Why you shouldn’t Buy the Canon 5D Mark IV
After much anticipation Canon has recently released their newest DSLR offering, the Canon 5D Mark IV. A follow up to their widely successful 5D Mark III, the Mark IV was announced preceding the Photokina trade show this year. It has been more than four years since the release of the Mark III, so everyone has been wondering what Canon has in store. It is true that cameras tend to have a longer useful life than other types of technology, but at the professional level there are a number of camera features that have become standard since the release of the Mark III, such as improvements in auto-focus systems, built in wireless, and 4K video. So how does the Mark IV stack up against its competition?
There are plenty of good things to say about the Mark IV, although with as long as it has spent in development it would be awfully embarrassing for Canon if that were not the case! Let’s start with a list of some of the upgrades from the Mark III. The Mark IV is the first of the 5D camera series to sport Canon’s Dual Pixel AF technology, which dramatically enhances the photographer’s ability to stay locked on a moving subject and taking running video. The Dual Pixel AF works with the touch screen in order to provide control over the speed that shifts between focus points happens. Additionally, the Mark IV also got a new feature Canon is calling Dual Pixel RAW, which allows you to tweak the focal point of an image after taking a shot.
The 5D Mark IV also sports a number of upgrades to its video capabilities, including 4K, which allows it to capture 4096 x 2160 footage at either 30p or 24p. Another video-related feature the Mark IV has is the ability to capture an 8.8 megapixel image out of previously taken video footage, which makes it great for getting the perfect reaction stills and action shots. Additionally, the Mark IV comes with a slow-mo option that runs at 60fps for full 1080p HD and 120 fps for 720p HD.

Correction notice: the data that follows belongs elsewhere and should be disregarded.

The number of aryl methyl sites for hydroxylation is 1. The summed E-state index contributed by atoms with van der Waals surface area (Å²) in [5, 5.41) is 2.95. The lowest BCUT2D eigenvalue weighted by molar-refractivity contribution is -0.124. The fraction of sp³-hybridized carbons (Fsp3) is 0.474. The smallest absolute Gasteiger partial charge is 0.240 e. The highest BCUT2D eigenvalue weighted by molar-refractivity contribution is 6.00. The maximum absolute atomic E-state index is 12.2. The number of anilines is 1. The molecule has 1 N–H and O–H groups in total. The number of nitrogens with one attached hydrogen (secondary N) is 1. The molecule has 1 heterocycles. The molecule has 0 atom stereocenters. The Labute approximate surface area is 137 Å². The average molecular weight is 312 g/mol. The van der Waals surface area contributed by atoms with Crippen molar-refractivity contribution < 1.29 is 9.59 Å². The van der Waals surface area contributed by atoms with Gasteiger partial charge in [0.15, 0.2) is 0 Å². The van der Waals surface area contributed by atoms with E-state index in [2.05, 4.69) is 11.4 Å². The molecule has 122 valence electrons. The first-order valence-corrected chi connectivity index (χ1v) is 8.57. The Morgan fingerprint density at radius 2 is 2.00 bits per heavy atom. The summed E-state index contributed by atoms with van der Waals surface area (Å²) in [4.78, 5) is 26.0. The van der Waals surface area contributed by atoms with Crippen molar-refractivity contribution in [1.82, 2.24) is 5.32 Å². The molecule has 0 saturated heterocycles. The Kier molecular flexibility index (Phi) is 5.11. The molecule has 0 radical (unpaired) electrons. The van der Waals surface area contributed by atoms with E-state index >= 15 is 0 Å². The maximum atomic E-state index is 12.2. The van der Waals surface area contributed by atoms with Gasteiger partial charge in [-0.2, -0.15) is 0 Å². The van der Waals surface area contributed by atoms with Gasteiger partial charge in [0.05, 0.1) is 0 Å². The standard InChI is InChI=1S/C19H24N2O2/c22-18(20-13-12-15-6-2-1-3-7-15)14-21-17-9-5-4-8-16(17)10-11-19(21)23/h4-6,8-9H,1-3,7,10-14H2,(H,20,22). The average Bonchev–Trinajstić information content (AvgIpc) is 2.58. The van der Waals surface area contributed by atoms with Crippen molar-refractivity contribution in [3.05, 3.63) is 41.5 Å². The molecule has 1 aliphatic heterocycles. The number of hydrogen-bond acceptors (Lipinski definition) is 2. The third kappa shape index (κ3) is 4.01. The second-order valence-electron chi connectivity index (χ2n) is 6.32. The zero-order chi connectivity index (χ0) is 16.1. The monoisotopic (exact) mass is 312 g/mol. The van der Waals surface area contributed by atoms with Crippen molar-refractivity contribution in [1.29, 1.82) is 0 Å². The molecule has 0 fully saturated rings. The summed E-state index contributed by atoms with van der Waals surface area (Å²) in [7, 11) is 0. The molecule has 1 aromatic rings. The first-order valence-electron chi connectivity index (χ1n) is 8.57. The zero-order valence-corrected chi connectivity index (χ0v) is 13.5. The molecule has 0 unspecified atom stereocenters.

Another feature that has become common that the Mark IV incorporates is built in Wi-Fi, so no more having to manually load in SD’s to your computer when you want to get your footage. The built in Wi-Fi feature also allows the pros to compete with event guests in the ability to get pictures loaded online. Another tech based feature of the camera is its built in GPS system, allowing you to pinpoint your exact location when you snapped a shot, as well as providing auto time sync information so you know the exact moment you took the shot with perfect light.
Further improving on the Mark III, the Mark IV has a 30.4 megapixel full-frame sensor, compared to the 22 megapixel sensor on the Mark III. Also new with this model is an RGB + IR metering sensor operating at 150,000 pixels in order to improve facial recognition, as well as enhance motion tracking abilities. The Mark IV also comes with a pretty good ISO range, starting at 100 to 32,000, and stretching to 50 to 102,400 with expansions.
Finally, the Canon 5D Mark IV adds a touchscreen interface, vibration control features around the mirror to minimize unwanted blur, and bokeh shift for when you want a bit of blur to spice up your images. As well as audio jacks which give the user better control over sound quality.
The Canon 5D Mark IV is not without its flaws however, it does suffer in a number of areas for various reasons. One particular area of note is in video technology, and this is largely thought to be because of Canon’s desire to set apart its 5D line from its EOS C line. As a result, some aspects of the Mark IV are a bit lacking.